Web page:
Determining the value of your injury claim is an important part of the claims process, but can be difficult in some cases depending on the circumstances surrounding your accident. With this in mind, here’s a brief overview of how insurance companies will value your claim.
There are certain damages insurance companies must pay for. These include:
- Medical care rehabilitation expenses
- Lost wages because of time unable to work due to the accident
- Permanent disfigurement or disability
- Emotional damages, including stress, pain and suffering, embarrassment or depression
- Damages to compensate for strains on family relationships
- Loss of social, educational or training experiences
- Property damage
Determining damage amounts
In some circumstances, it’s easy to determine exactly what the insurance company owes. You will have a concrete dollar amount for your medical bills and lost wages, for example. In other circumstances, it can be hard to arrive at a dollar amount for your injury claim, because there’s no truly objective way to price pain and suffering or lost opportunities.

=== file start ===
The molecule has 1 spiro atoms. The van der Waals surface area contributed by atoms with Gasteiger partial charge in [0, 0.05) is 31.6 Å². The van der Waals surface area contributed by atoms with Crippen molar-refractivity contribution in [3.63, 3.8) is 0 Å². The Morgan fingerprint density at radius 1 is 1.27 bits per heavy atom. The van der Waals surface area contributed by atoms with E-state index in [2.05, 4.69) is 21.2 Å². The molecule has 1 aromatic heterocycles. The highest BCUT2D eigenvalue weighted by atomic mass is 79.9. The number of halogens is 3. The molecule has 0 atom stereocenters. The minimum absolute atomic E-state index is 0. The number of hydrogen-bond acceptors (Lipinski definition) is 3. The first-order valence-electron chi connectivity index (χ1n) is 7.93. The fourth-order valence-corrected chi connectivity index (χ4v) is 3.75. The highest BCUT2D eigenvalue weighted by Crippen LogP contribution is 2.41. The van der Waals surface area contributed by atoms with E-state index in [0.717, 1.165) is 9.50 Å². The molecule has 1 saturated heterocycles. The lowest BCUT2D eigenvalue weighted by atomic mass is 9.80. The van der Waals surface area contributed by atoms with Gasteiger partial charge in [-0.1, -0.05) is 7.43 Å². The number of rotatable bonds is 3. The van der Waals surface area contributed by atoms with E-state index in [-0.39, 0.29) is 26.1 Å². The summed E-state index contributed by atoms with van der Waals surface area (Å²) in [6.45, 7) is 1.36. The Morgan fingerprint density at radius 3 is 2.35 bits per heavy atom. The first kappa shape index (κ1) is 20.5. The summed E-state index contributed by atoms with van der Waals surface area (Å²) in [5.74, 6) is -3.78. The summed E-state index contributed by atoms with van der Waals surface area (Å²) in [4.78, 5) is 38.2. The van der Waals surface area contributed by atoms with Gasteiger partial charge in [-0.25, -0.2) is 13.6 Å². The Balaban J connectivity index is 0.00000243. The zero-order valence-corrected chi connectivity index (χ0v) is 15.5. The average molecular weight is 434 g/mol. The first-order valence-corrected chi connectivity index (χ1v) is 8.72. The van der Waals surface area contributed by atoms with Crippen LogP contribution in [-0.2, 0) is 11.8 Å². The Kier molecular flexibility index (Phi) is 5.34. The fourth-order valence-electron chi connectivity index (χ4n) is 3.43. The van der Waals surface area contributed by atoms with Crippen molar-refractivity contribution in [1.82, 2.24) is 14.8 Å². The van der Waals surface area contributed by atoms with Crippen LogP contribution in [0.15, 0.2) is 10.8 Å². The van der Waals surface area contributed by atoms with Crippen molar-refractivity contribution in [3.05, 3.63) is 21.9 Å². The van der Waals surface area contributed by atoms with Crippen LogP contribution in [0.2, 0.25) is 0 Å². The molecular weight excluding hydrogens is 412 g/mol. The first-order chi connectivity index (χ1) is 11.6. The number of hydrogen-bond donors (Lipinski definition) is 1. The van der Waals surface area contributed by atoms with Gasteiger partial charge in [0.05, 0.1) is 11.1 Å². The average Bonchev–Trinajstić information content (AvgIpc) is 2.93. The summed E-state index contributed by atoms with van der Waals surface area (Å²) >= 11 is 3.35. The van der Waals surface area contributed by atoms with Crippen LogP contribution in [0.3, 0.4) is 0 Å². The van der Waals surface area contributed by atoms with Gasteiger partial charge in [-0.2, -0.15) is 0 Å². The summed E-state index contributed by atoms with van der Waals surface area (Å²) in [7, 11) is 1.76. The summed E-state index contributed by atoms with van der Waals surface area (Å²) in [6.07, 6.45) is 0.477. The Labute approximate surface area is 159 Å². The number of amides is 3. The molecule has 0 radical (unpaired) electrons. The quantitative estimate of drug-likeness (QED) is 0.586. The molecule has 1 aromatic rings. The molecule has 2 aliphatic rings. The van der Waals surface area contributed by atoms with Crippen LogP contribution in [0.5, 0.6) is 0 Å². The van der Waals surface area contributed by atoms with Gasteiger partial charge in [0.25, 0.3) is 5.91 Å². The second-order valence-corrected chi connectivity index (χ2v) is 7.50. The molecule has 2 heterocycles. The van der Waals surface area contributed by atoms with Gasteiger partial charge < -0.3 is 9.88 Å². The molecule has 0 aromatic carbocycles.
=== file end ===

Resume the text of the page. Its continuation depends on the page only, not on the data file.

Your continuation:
For these noneconomic damages, insurance companies will use a damage multiplier. The more serious or long-lasting the effects, the higher the multiplier.
For example, if the injuries are relatively minor, the insurance adjuster will add up the amount of economic damages you sustained and multiply by 1.5 or two to get your total damage amount. However, if the injuries are severe or particularly painful, the adjuster could use a multiplier of up to five or even 10, in certain extreme cases.
For more information on how an adjuster chooses the multiplier and arrives at your compensation figure, meet with a skilled Bradenton personal injury lawyer at Shapiro, Goldman, Babboni, Fernandez & Walsh.